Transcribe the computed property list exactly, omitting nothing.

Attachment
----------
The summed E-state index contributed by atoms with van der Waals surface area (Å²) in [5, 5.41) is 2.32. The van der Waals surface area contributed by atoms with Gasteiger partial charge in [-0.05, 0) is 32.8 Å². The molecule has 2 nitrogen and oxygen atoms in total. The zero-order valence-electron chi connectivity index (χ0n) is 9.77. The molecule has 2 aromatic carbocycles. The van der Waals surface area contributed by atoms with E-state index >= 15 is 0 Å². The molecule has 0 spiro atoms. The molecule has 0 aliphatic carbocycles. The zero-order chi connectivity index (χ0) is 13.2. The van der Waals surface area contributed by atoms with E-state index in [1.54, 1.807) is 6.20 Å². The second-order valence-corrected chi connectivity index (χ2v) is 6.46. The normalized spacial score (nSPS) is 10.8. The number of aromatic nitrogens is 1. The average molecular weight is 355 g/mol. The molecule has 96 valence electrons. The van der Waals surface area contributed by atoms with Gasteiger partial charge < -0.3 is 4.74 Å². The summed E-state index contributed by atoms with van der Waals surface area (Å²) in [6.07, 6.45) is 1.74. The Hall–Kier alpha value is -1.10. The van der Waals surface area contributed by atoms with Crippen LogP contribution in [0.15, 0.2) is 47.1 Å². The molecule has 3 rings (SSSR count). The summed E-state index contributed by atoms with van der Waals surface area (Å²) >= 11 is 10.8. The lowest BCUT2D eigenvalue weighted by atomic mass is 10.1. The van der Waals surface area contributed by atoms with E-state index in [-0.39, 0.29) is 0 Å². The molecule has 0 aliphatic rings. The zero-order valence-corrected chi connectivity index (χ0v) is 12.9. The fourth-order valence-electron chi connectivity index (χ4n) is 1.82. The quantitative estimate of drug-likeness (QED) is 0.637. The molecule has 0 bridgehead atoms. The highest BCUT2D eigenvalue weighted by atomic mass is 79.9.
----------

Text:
The summed E-state index contributed by atoms with van der Waals surface area (Å²) in [5, 5.41) is 2.32. The van der Waals surface area contributed by atoms with Gasteiger partial charge in [-0.05, 0) is 32.8 Å². The molecule has 2 nitrogen and oxygen atoms in total. The zero-order valence-electron chi connectivity index (χ0n) is 9.77. The molecule has 2 aromatic carbocycles. The van der Waals surface area contributed by atoms with E-state index >= 15 is 0 Å². The molecule has 0 spiro atoms. The molecule has 0 aliphatic carbocycles. The zero-order chi connectivity index (χ0) is 13.2. The van der Waals surface area contributed by atoms with E-state index in [1.54, 1.807) is 6.20 Å². The second-order valence-corrected chi connectivity index (χ2v) is 6.46. The normalized spacial score (nSPS) is 10.8. The number of aromatic nitrogens is 1. The average molecular weight is 355 g/mol. The molecule has 96 valence electrons. The van der Waals surface area contributed by atoms with Gasteiger partial charge < -0.3 is 4.74 Å². The summed E-state index contributed by atoms with van der Waals surface area (Å²) in [6.07, 6.45) is 1.74. The Hall–Kier alpha value is -1.10. The van der Waals surface area contributed by atoms with Crippen LogP contribution in [0.15, 0.2) is 47.1 Å². The molecule has 3 rings (SSSR count). The summed E-state index contributed by atoms with van der Waals surface area (Å²) >= 11 is 10.8. The lowest BCUT2D eigenvalue weighted by atomic mass is 10.1. The van der Waals surface area contributed by atoms with E-state index in [-0.39, 0.29) is 0 Å². The molecule has 0 aliphatic rings. The zero-order valence-corrected chi connectivity index (χ0v) is 12.9. The fourth-order valence-electron chi connectivity index (χ4n) is 1.82. The quantitative estimate of drug-likeness (QED) is 0.637. The molecule has 0 bridgehead atoms. The highest BCUT2D eigenvalue weighted by atomic mass is 79.9.